A brief discussion of taxes and income inequality: the rich pay 70% of all income taxes. Boo hoo.

“[Obama] repeated the old half-truth about millionaires not paying as much in taxes as their secretaries. (In reality, the top 10 percent of earners pay nearly 70 percent of all income taxes, according to the I.R.S. People in the richest 1 percent pay 31 percent of their income to the federal government while the average worker pays less than 14 percent, according to the Congressional Budget Office.)”David Brooks

Timothy Noah responds (via: azspot): David Brooks Is Unwell

Oh, please. The top 10 percent pays nearly 70 percent of all income taxes because the top 10 percent makes half the income–49.74 percent, including capital gains, before the recession and only slightly less now… The relevant statistic isn’t what proportion of the nation’s taxes comes from the rich. It’s what proportion of the rich’s income gets paid in taxes. Brooks cites a Congressional Budget Office report that says people in the richest 1 percent pay 31 percent of their income in taxes to the federal government. Boo hoo. What he doesn’t say is that back in 1979, on the eve of the Reagan revolution, the richest 1 percent paid 37 percent of their income in taxes to the federal government, even though its share of the nation’s income was much lower than it is now (34 percent, including capital gains). Effective tax rates on top earners didn’t change as much as many people think during the past 30 years, but they did go down (except for a brief uptick in the early Clinton years). For the very richest Americans, the drop was more precipitous. As recently as 2000 the 400 richest Americans paid 22.3 percent of their adjusted gross income in federal taxes. In 2008 (the last year for which data are available) they paid 18.1 percent. Again, this occurred while their income share was going up, not down.

Obama isn’t even talking about making the rich pay a higher proportion of their income than the middle class in taxes. God forbid! He’s merely saying (with his proposed “Buffet Rule”) that the rich shouldn’t get away with paying a smaller proportion…

The result of paying a smaller proportion of one’s income to taxes, from Mark Thoma: “The Great Income Shift”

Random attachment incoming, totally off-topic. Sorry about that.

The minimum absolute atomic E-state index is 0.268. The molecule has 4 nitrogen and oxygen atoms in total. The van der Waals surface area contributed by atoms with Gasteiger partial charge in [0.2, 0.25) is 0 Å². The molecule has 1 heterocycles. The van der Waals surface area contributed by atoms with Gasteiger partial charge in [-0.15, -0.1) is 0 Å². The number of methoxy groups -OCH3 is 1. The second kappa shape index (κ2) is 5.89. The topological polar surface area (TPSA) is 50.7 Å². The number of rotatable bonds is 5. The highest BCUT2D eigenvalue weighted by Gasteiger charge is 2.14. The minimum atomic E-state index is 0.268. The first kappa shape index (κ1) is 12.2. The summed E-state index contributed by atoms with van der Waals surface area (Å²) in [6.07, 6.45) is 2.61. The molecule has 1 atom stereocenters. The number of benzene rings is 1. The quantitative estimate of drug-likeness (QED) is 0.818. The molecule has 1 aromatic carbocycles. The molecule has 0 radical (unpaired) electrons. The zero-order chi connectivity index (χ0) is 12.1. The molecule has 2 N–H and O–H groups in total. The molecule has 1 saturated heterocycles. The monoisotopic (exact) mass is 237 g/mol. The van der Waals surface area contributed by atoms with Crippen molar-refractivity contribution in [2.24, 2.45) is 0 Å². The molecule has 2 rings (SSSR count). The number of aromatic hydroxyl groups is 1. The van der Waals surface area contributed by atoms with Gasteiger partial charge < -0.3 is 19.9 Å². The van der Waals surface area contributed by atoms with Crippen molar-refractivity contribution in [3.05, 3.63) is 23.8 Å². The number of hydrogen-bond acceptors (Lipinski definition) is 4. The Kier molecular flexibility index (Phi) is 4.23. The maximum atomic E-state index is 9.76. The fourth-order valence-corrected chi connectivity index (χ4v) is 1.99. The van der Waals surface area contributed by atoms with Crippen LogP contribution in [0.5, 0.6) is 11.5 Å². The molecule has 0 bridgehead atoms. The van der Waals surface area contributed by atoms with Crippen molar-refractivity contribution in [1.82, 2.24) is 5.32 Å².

This great income shift means the average middle-income American family had about $9,000 less after-tax income in 2007, and an average household in the top 1 percent had $741,000 more, than they would have had if the 1979 income distribution had remained. Here’s how this looks in graph and table form:

IN OTHER WORDS this ‘great income shift’ means that there has been a bottom-to-top income redistribution going on since 1979 with tax laws. The 99 percent pay proportionally more of their income to taxes than the wealthiest 1 percent. Meanwhile the GOP and their benefactors want to convince us that the wealthiest should pay even LESS of their income to taxes than they do now. The Republican party’s plan for a reduction in revenue is to cut programs and services used by the 99 percent.

Related:

PHOTOS: Teaparty vs. #OccupyWallStreet — WHY have the media taken one group more seriously?

Why?

Photo credits:

Real Populism vs. Corporate PR: #OccupyWallStreet vs. the Teaparty™

Excellent post on how true grassroots movements do not have wealthy and powerful sponsors like Fox “News” and corporations and the Koch brothers:

Real Populism vs. Corporate PR

There is one not so obvious or immediately noticeable difference between the Occupy Wall Street protests and your average Tea Party protest. Sure, the crowds seem to be younger, signs featuring Obama as Hitler are entirely absent, and there aren’t many people who are dressed like Uncle Sam sneezed stars and stripes all over them. There are no guns or demands to see the president’s birth certificate. But the less obvious difference is in buses. While the Tea Party protests always feature big buses covered with flags and eagles, buses at the Occupy Wall Street demonstrations are used to haul the protesters to jail.

I bring this up because teapartiers like to pretend they’re running their own show. That their protests are grassroots and their organizations are of their own construction. But those buses carting them around from protest to protest didn’t just appear out of nowhere. Someone paid for them, someone gave them their ultra-patriotic paint jobs, someone’s buying all the gas. All that takes funding and, as much as the ‘baggers like to pretend they’re an independent movement, they’re all bought and paid for— and then moved from square to square like pawns on a chessboard.

On the other hand, Greg Sargent has this to say about the Wall Street protests:

…If there’s one thing that’s growing clearer by the hour, it’s that this is an entirely organic effort, one that’s about nobody but the protestors themselves. In this sense, we’re seeing a replay of the Wisconsin protests. Those ended up falling just short of what activists had hoped to achieve, but their months-long showing was still important — it demonstrated that left wing populism is still alive and well and sent an important message about the mood of the country. The key was that it grew organically with little to no involvement from Beltway Dems and the White House.

If anything, Occupy Wall Street’s lack of outside encouragement from bigfoot Dems has been a strength, rather than a weakness. As major progressive groups debate how they can contribute to strengthening the movement — and how to give it specific direction and a specific agenda — the need to preserve its grassroots nature will remain paramount. Who knows where this will end up, but for now, this is another reminder that the Tea Party isn’t the only voice of popular discontentment over the economy. We don’t necessarily live in Tea Party Nation, after all.

Read the whole thing…

It’s also interesting how these protesters don’t feel the need to constantly reassure themselves and each other how ‘patriotic‘ they are. They just are.